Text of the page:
Recently, I went to the Hancock Fabrics sale and went nuts.  I am trying my best to not go back as I know I will shell out even more money for fabric that I just do not need.

    I also have quite a pattern stash.  When a nearby Joann store went out of business, they marked every pattern 1.99.  This was an excellent opportunity to stock up on Burda and Vogue patterns - which I did.

    Lynnelle

  15. Ckbklady | | #49

    Impulse - 100% impulse! I think we need a sewing super heroine - Random Sewer Girl!

    I think the factor that separates fabric/pattern/notions shopping from almost all other shopping is its wonderfully complete lack of purposefulness for me - in other words, it's what MAKES and KEEPS it a hobby/escape/creative "brain getaway".

    If I had to search for the right fabric with the same purposefulness I show when I hunt for items on my grocery list, it would take all the fun out of shopping for material and materials. I go on random "oooh, patterns are on sale, so buy fun ones" browsing trips and random "wow, that fabric caught my eye - I can turn it into SOMETHING" browsing trips - and rarely both on the same trip.

    The rare times I have gone into a fabric shop needing a specific thing, I have been disappointed by the outcome - not finding anything close enough to what I imagined. And what I have bought/compromised on takes the creative/random spirit out of the crafting of it. Dullsville.

    It's the browsing for all things sewing that MAKES it a creative, relaxing process and an extension of the "mind vacation" that sewing is for me. Fabric shopping with purpose would be as welcome as scheduling "chocolate eating days" on my calendar. I don't sew for a living, so I can afford to apply chaos theory to my fabric shopping habits. ;)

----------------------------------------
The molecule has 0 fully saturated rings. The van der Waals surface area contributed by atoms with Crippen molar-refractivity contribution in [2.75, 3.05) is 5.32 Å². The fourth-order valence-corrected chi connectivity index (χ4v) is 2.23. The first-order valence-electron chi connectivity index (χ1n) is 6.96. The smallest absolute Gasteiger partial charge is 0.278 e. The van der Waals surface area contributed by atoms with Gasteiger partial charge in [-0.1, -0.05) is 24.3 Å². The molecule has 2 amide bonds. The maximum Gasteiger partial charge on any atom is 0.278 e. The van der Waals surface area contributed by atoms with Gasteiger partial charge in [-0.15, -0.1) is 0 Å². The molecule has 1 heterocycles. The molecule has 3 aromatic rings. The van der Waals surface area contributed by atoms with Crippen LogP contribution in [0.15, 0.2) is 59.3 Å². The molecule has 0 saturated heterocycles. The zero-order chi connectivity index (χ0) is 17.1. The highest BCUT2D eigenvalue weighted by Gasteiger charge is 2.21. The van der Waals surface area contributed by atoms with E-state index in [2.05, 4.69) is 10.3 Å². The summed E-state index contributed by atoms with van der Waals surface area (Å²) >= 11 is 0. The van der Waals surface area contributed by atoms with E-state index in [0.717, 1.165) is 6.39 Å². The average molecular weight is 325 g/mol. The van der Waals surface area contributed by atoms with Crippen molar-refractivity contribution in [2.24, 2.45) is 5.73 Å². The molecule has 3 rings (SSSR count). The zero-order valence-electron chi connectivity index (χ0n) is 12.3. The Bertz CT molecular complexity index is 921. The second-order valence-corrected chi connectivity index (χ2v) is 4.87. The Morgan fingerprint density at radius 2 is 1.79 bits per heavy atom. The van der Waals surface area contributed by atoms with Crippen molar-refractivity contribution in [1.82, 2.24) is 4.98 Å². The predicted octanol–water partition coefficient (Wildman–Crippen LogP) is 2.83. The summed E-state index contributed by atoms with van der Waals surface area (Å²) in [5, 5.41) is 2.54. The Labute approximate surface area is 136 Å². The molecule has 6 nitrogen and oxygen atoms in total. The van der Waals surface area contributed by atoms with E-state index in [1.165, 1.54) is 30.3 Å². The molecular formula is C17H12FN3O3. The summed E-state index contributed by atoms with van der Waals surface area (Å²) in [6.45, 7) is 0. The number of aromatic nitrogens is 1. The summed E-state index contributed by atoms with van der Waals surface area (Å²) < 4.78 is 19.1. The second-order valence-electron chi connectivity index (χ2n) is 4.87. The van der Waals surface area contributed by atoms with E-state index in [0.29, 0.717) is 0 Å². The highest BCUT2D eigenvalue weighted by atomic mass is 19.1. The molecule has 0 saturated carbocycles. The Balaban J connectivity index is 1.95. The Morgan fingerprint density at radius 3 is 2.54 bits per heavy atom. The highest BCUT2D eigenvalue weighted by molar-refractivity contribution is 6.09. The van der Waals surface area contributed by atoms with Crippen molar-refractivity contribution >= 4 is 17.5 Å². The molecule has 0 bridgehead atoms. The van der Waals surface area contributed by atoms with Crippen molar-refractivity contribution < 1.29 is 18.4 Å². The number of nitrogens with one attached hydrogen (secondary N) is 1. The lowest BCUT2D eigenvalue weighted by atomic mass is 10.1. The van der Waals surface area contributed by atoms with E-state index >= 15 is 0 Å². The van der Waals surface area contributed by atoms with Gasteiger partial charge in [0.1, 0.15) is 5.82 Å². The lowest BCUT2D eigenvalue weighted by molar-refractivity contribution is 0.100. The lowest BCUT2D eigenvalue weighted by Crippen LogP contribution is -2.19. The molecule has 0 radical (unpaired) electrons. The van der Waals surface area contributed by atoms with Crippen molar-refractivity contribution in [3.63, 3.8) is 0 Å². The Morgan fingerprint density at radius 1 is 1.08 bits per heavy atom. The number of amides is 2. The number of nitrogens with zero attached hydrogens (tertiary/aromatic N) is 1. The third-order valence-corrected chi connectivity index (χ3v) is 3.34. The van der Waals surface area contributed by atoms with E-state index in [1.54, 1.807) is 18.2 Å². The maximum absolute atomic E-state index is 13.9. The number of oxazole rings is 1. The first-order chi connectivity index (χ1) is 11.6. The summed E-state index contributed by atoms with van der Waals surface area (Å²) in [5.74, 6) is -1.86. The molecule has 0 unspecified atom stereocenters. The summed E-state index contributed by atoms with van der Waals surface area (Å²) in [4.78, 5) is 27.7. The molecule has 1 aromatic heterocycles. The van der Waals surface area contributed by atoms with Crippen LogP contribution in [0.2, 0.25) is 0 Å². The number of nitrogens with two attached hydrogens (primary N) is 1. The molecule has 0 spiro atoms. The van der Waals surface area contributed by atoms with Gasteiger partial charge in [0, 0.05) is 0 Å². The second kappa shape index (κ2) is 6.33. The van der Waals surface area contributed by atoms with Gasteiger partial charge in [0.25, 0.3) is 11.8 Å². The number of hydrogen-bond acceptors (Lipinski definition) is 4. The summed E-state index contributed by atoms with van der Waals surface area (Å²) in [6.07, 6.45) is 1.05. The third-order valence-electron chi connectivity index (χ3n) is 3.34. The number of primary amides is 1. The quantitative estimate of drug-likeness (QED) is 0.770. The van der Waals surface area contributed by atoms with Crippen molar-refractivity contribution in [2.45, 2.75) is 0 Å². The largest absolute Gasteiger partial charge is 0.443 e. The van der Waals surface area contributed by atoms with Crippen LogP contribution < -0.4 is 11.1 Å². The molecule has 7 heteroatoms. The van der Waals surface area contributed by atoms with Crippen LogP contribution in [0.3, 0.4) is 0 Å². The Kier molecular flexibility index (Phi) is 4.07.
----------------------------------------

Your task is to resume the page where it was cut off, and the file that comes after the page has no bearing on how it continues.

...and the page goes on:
I think that too much of our modern lives are devoted to "the hunt" - the focused search for a specific thing, whether it's the right job, house, laundry detergent, whatever. Heck, I do all that too. But to me, sewing is sacred. I try to keep sewing a browsy, random world to keep it relaxing and revitalizing. For me, "the hunt" is the fun of matching randomly bought patterns with randomly bought fabric. It's magic in my linen closet.

    Great question, SewFit. Thanks for giving me things to ponder.

    :) Mary

    1. Ralphetta | | #50

      I had already mentioned that when I went to find specific fabric AFTER choosing a design/pattern it never worked out.  I'd never thought of things in the terms you just describe, but I think you are absolutely right.  That IS what keeps it from being just another chore.

  16. Jeanette | | #51

    I never buy fabric with a pattern in hand.  I always let the fabric 'speak' to me.  Many times I look at a fabric and I think that is kind of nice but I always don't buy it as I know that unless I truely love the fabric I am not going to be happy with it. 

    I haven't bought fabric for a while, but  I do make an exception for any fabric that is apricot.  Apricot fabric is hard to find so whenever I see some that I like I just buy it as I know that it might be a long time before I see that colour again. My fabric stash is now down to about 4 fabrics, the lowest it has ever been.  I am the kind of person that lives for sewing and as soon as I finish one garment I pick up the next piece of fabric from the stash and start planning, however recently I have been having a re think about things.  I don't have any kids and my husband often makes comments about how many clothes does a women need ( I tell him never enough, just like shoes!) so I am thinking that I might start directing my sewing efforts towards those in need or to teach sewing to friends children who are interested as I will have to buy another wardrobe soon to accommodate the growing clothing collection!